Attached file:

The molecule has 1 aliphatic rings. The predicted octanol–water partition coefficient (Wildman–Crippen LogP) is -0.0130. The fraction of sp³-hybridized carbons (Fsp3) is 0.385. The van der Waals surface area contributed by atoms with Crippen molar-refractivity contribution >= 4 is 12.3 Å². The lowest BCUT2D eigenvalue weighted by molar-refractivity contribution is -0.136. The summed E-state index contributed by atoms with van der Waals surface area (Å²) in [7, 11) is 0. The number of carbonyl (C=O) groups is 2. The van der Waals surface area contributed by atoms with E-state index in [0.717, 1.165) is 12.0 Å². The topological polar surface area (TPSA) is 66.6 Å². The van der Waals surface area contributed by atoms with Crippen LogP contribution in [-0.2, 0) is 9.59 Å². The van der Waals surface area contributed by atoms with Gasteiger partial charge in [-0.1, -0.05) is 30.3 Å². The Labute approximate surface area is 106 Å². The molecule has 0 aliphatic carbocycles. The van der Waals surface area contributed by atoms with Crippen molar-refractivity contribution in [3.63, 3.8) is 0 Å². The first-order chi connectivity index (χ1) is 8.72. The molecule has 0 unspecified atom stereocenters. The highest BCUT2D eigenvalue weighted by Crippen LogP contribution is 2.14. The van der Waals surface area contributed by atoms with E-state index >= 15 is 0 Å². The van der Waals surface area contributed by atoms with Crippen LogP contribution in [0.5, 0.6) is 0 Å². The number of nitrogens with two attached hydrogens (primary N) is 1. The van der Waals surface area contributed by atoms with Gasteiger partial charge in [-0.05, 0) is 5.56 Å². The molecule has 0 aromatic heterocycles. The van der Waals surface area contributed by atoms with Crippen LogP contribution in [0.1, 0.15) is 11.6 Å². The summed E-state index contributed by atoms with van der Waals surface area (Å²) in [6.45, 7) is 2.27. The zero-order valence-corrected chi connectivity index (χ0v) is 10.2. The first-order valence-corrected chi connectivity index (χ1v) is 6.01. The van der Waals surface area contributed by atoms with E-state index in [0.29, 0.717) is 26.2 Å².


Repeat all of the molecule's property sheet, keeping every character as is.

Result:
The molecule has 1 aliphatic rings. The predicted octanol–water partition coefficient (Wildman–Crippen LogP) is -0.0130. The fraction of sp³-hybridized carbons (Fsp3) is 0.385. The van der Waals surface area contributed by atoms with Crippen molar-refractivity contribution >= 4 is 12.3 Å². The lowest BCUT2D eigenvalue weighted by molar-refractivity contribution is -0.136. The summed E-state index contributed by atoms with van der Waals surface area (Å²) in [7, 11) is 0. The number of carbonyl (C=O) groups is 2. The van der Waals surface area contributed by atoms with E-state index in [0.717, 1.165) is 12.0 Å². The topological polar surface area (TPSA) is 66.6 Å². The van der Waals surface area contributed by atoms with Crippen LogP contribution in [-0.2, 0) is 9.59 Å². The van der Waals surface area contributed by atoms with Gasteiger partial charge in [-0.1, -0.05) is 30.3 Å². The Labute approximate surface area is 106 Å². The molecule has 0 aliphatic carbocycles. The van der Waals surface area contributed by atoms with Crippen molar-refractivity contribution in [3.63, 3.8) is 0 Å². The first-order chi connectivity index (χ1) is 8.72. The molecule has 0 unspecified atom stereocenters. The highest BCUT2D eigenvalue weighted by Crippen LogP contribution is 2.14. The van der Waals surface area contributed by atoms with E-state index >= 15 is 0 Å². The van der Waals surface area contributed by atoms with Crippen LogP contribution in [0.5, 0.6) is 0 Å². The number of nitrogens with two attached hydrogens (primary N) is 1. The van der Waals surface area contributed by atoms with Gasteiger partial charge in [-0.05, 0) is 5.56 Å². The molecule has 0 aromatic heterocycles. The van der Waals surface area contributed by atoms with Crippen LogP contribution in [0.1, 0.15) is 11.6 Å². The summed E-state index contributed by atoms with van der Waals surface area (Å²) in [6.45, 7) is 2.27. The zero-order valence-corrected chi connectivity index (χ0v) is 10.2. The first-order valence-corrected chi connectivity index (χ1v) is 6.01. The van der Waals surface area contributed by atoms with E-state index in [0.29, 0.717) is 26.2 Å².